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Downward Dog

“As a doga teacher, the dogs have taught me to go with the flow, to be patient, and not to cling to how things should be,” says Brenda.
Written by Brandie Ahlgren | Photography by Jen Flynn
About four years ago a good friend of mine, Brenda Bryan, was doing dog massage at a Seattle Humane Society event at The Hotel Monaco in downtown Seattle. It was a doggie fashion show, using the shelter dogs as models. Her job was to offer massage to the models. The director of The Seattle Humane Society began asking her questions about the work she was doing and Brenda mentioned that in addition to being a licensed massage therapist, she was a yoga instructor. The director asked Brenda if she would be interested in developing a human and dog yoga class.

“I said yes without giving it a second thought,” Brenda recalls. It was then and there that Barking Buddha Doga was born.

Barking Buddha Doga takes classic yoga poses and adapts them to include our dogs, or dogis, as we call them in doga. The poses benefit the dogs through stretches and massage. Massage and stretching for our dogs increases circulation and range of motion, and encourages relaxation. When we learn to do these things in doga, we get to know our dogs well physically, and they learn to trust us as we stretch, lift and massage them.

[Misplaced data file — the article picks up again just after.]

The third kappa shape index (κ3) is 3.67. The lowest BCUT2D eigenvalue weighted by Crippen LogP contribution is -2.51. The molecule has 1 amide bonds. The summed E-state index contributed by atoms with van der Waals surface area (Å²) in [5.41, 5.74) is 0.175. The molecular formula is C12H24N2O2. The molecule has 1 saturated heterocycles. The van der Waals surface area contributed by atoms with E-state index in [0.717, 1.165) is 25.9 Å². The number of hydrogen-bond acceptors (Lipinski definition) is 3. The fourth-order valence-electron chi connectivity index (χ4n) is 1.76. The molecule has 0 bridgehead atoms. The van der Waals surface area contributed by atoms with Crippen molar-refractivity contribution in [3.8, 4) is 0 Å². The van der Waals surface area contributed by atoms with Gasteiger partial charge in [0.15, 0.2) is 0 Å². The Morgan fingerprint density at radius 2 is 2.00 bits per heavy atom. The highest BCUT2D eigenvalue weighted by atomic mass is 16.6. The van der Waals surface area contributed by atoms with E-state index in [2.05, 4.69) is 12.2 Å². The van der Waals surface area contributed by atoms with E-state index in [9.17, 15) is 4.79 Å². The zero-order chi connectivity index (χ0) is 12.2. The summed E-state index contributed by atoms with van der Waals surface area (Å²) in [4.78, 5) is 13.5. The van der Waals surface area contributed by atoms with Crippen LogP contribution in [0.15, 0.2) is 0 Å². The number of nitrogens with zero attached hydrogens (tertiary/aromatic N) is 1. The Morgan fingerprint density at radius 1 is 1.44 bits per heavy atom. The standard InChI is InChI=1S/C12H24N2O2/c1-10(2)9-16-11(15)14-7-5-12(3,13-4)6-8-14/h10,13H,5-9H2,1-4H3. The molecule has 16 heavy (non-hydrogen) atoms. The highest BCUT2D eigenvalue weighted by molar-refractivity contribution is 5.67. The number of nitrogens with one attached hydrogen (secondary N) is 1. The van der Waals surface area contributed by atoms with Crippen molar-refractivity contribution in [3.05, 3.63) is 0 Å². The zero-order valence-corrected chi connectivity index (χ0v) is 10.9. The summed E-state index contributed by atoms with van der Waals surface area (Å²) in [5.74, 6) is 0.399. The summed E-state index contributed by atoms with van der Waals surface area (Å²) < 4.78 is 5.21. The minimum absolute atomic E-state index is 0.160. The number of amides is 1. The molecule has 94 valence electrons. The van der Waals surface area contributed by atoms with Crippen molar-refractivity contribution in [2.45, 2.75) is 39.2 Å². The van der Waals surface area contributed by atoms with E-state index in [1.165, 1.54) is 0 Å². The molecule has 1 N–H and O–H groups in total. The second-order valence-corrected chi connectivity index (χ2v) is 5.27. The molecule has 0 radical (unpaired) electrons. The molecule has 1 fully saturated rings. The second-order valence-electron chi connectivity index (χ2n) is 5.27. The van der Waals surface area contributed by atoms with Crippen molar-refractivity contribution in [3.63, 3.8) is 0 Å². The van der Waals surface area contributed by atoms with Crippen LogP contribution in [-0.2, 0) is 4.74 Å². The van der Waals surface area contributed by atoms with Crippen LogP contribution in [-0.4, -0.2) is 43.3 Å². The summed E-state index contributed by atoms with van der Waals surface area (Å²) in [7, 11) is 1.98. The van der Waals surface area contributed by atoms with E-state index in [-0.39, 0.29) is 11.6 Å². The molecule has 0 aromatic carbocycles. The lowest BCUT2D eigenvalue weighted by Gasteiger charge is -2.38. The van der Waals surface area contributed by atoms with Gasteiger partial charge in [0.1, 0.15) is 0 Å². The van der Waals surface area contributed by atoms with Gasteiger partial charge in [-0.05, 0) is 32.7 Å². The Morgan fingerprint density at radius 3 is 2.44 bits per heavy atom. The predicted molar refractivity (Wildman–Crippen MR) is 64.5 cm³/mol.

When Brenda first began developing the class, she didn’t think much beyond a fun activity to do with your dog. But then she began to notice some changes in the way she interacted with her dogs, Honey and Gus (sadly, due to old age, Honey passed away in January).

“I began to feel more in tune with them,” Brenda remembers. “I had always loved them and felt close to them, and was a good dog parent. Now it seemed as though our connection had deepened. I was more present with them, and in our relationship. I began to notice more about their needs, personalities, how their bodies worked, and how they interacted with others.”

Brenda has also noticed some physical benefits from the practice. Her big dog, Honey, stopped limping after long walks. “When I got her seven years ago, her former owner told me she had an issue in her right leg and would limp if she overused it,” says Brenda. After three years of teaching the class, she says she can’t recall the last time Honey had an issue with her right leg. Students have also begun to report back that their dogs are noticeably calmer after the classes, that they feel closer to their dogs, and that some of the older dogis seem to be less stiff or sore after the class.

“As a doga teacher, the dogs have taught me to go with the flow, to be patient, and not to cling to how things should be,” says Brenda.

Sounds like we could all benefit from some doga!

To learn more about doga, visit Brenda's website. To find a doga class in Seattle, visit West Side Yoga & Doga.

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